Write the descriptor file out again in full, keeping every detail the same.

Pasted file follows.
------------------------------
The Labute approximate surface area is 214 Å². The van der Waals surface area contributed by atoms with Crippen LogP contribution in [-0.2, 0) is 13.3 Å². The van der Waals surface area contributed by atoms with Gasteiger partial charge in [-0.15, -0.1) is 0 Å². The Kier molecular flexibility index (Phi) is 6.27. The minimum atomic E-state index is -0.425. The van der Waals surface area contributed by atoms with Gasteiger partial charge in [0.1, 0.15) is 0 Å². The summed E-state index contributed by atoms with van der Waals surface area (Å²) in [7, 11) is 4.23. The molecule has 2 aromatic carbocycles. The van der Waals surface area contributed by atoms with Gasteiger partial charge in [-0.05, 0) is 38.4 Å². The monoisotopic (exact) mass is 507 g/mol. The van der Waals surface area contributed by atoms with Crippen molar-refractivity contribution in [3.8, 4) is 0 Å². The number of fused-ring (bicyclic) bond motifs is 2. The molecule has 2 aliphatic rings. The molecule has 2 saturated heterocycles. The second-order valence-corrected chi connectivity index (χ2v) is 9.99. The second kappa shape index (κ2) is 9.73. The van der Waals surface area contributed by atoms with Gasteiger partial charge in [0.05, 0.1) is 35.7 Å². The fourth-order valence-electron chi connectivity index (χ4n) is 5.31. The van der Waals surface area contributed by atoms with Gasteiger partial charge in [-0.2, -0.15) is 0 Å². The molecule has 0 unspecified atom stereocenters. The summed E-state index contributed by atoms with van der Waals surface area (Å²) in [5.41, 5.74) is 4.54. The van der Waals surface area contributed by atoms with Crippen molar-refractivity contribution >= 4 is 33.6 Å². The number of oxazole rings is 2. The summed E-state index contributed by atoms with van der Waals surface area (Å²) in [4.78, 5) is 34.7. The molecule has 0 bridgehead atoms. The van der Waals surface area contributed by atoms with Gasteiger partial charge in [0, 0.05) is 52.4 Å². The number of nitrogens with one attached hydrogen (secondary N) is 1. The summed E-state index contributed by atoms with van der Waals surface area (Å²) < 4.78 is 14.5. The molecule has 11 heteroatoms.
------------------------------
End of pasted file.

The Labute approximate surface area is 214 Å². The van der Waals surface area contributed by atoms with Crippen LogP contribution in [-0.2, 0) is 13.3 Å². The van der Waals surface area contributed by atoms with Gasteiger partial charge in [-0.15, -0.1) is 0 Å². The Kier molecular flexibility index (Phi) is 6.27. The minimum atomic E-state index is -0.425. The van der Waals surface area contributed by atoms with Gasteiger partial charge in [0.1, 0.15) is 0 Å². The summed E-state index contributed by atoms with van der Waals surface area (Å²) in [7, 11) is 4.23. The molecule has 2 aromatic carbocycles. The van der Waals surface area contributed by atoms with Gasteiger partial charge in [-0.05, 0) is 38.4 Å². The monoisotopic (exact) mass is 507 g/mol. The van der Waals surface area contributed by atoms with Crippen molar-refractivity contribution in [3.8, 4) is 0 Å². The number of fused-ring (bicyclic) bond motifs is 2. The molecule has 2 aliphatic rings. The molecule has 2 saturated heterocycles. The second-order valence-corrected chi connectivity index (χ2v) is 9.99. The second kappa shape index (κ2) is 9.73. The van der Waals surface area contributed by atoms with Gasteiger partial charge in [0.05, 0.1) is 35.7 Å². The fourth-order valence-electron chi connectivity index (χ4n) is 5.31. The van der Waals surface area contributed by atoms with Gasteiger partial charge in [-0.2, -0.15) is 0 Å². The molecule has 0 unspecified atom stereocenters. The summed E-state index contributed by atoms with van der Waals surface area (Å²) in [5.41, 5.74) is 4.54. The van der Waals surface area contributed by atoms with Crippen molar-refractivity contribution >= 4 is 33.6 Å². The number of oxazole rings is 2. The summed E-state index contributed by atoms with van der Waals surface area (Å²) in [4.78, 5) is 34.7. The molecule has 0 bridgehead atoms. The van der Waals surface area contributed by atoms with Gasteiger partial charge in [0, 0.05) is 52.4 Å². The number of nitrogens with one attached hydrogen (secondary N) is 1. The summed E-state index contributed by atoms with van der Waals surface area (Å²) < 4.78 is 14.5. The molecule has 11 heteroatoms.